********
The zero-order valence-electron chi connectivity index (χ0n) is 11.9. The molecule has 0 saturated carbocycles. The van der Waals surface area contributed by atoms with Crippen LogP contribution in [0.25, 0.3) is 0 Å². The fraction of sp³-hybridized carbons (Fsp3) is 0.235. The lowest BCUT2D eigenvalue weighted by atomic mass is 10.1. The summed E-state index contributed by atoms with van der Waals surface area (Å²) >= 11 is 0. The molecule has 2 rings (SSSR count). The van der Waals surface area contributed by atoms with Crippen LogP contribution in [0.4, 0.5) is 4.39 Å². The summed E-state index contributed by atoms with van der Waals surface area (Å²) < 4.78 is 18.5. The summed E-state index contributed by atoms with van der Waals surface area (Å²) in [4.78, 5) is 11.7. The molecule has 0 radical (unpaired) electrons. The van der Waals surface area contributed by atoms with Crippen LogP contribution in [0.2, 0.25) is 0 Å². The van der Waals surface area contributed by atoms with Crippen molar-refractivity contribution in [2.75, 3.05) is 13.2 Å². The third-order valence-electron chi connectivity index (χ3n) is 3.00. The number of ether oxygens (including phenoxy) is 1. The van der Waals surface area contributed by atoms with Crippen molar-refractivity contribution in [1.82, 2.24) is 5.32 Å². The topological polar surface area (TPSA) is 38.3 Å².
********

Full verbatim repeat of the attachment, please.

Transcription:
The zero-order valence-electron chi connectivity index (χ0n) is 11.9. The molecule has 0 saturated carbocycles. The van der Waals surface area contributed by atoms with Crippen LogP contribution in [0.25, 0.3) is 0 Å². The fraction of sp³-hybridized carbons (Fsp3) is 0.235. The lowest BCUT2D eigenvalue weighted by atomic mass is 10.1. The summed E-state index contributed by atoms with van der Waals surface area (Å²) >= 11 is 0. The molecule has 2 rings (SSSR count). The van der Waals surface area contributed by atoms with Crippen LogP contribution in [0.4, 0.5) is 4.39 Å². The summed E-state index contributed by atoms with van der Waals surface area (Å²) < 4.78 is 18.5. The summed E-state index contributed by atoms with van der Waals surface area (Å²) in [4.78, 5) is 11.7. The molecule has 0 radical (unpaired) electrons. The van der Waals surface area contributed by atoms with Crippen LogP contribution in [0.2, 0.25) is 0 Å². The van der Waals surface area contributed by atoms with Crippen molar-refractivity contribution in [2.75, 3.05) is 13.2 Å². The third-order valence-electron chi connectivity index (χ3n) is 3.00. The number of ether oxygens (including phenoxy) is 1. The van der Waals surface area contributed by atoms with Crippen molar-refractivity contribution in [1.82, 2.24) is 5.32 Å². The topological polar surface area (TPSA) is 38.3 Å².